11. Lai Ka Yau said,

    January 28, 2016 @ 1:12 am

    By the way, 香港市 is a reference to CY Leung's use of 本市 instead of 本港.

  12. Jichang Lulu said,

    January 28, 2016 @ 6:22 pm

    I was wondering if Bijas Vegetarian 一念素食, the HKU campus restaurant from near which Lau Ka Yau saw the counter-redification sign being put up, is named after बीज bīja, Sanskrit for 'seed'. The fact that the restaurant's own logo has a macron on the i would indeed suggest so.

    And indeed:

    Bījas can be seen as a pre-sandhi form of the nominative of bīja (before pause it becomes bījaḥ). It's still unusual to cite a Sanskrit noun in the nominative. (The convention is to cite the noun stem: people typically say Nāgārjuna, rather than Nāgārjunas or Nāgārjunaḥ.) I wonder why they chose that form in -s.

  13. Barbara Phillips Long said,

    January 30, 2016 @ 10:16 pm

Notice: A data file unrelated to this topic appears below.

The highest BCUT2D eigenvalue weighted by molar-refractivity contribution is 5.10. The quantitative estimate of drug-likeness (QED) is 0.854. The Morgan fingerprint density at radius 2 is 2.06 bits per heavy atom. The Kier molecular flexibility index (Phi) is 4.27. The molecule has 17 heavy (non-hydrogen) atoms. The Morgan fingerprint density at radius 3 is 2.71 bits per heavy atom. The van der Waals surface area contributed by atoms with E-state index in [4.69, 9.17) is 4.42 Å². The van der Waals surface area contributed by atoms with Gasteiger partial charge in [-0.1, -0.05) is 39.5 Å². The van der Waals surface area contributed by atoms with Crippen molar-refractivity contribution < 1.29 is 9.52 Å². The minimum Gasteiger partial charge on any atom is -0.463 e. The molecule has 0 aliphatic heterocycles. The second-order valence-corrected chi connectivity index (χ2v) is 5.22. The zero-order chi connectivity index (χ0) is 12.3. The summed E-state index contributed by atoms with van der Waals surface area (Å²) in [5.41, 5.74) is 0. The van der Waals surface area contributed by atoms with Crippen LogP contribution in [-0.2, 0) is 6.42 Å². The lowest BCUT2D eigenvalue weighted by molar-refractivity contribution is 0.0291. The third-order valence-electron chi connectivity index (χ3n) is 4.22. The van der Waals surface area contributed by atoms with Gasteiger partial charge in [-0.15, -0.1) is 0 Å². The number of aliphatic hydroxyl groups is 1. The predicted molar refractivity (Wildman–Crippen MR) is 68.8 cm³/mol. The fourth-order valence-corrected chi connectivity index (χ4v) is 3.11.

@John — Yes, expectations can make unhyphenated words confusing. I initially saw it like you did, and was reminded of my frequent misreading of infrared as infrar-ed now that it's lost the hyphen.

    As an editor, I'd argue that red-ification should appear with the hyphen. It helps the reader by immediate disambiguation.

  14. K Chang said,

    January 31, 2016 @ 5:00 pm

    Maybe we need to coin a new word: commie-fication.

    Less allegorical like red-dification, but makes the context quite clear.

  15. Alex said,

    February 5, 2016 @ 4:59 pm

    Somebody I met from Hong Kong was very embarassed that the Apple Daily was one of the main news sources considering that it's just like an American or British tabloid. Apparently the name comes from the fact that eating the Forbidden Fruit gave gossip columnists something to talk about. (?)